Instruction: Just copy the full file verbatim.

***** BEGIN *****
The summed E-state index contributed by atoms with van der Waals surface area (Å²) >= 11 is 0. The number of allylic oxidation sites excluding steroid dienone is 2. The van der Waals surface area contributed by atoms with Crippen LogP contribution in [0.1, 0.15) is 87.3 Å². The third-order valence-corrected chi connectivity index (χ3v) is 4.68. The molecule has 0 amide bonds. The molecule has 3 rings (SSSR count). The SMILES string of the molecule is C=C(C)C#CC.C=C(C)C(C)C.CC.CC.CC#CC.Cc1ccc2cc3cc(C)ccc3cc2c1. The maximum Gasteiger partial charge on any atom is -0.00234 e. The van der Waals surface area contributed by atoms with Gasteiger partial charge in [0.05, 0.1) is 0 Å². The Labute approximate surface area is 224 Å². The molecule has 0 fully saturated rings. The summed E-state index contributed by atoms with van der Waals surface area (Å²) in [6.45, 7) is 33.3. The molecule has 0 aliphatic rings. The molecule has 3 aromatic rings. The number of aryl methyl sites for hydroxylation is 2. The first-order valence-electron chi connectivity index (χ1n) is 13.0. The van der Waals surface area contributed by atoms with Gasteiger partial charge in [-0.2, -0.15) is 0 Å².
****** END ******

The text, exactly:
The summed E-state index contributed by atoms with van der Waals surface area (Å²) >= 11 is 0. The number of allylic oxidation sites excluding steroid dienone is 2. The van der Waals surface area contributed by atoms with Crippen LogP contribution in [0.1, 0.15) is 87.3 Å². The third-order valence-corrected chi connectivity index (χ3v) is 4.68. The molecule has 0 amide bonds. The molecule has 3 rings (SSSR count). The SMILES string of the molecule is C=C(C)C#CC.C=C(C)C(C)C.CC.CC.CC#CC.Cc1ccc2cc3cc(C)ccc3cc2c1. The maximum Gasteiger partial charge on any atom is -0.00234 e. The van der Waals surface area contributed by atoms with Gasteiger partial charge in [0.05, 0.1) is 0 Å². The Labute approximate surface area is 224 Å². The molecule has 0 fully saturated rings. The summed E-state index contributed by atoms with van der Waals surface area (Å²) in [6.45, 7) is 33.3. The molecule has 0 aliphatic rings. The molecule has 3 aromatic rings. The number of aryl methyl sites for hydroxylation is 2. The first-order valence-electron chi connectivity index (χ1n) is 13.0. The van der Waals surface area contributed by atoms with Gasteiger partial charge in [-0.2, -0.15) is 0 Å².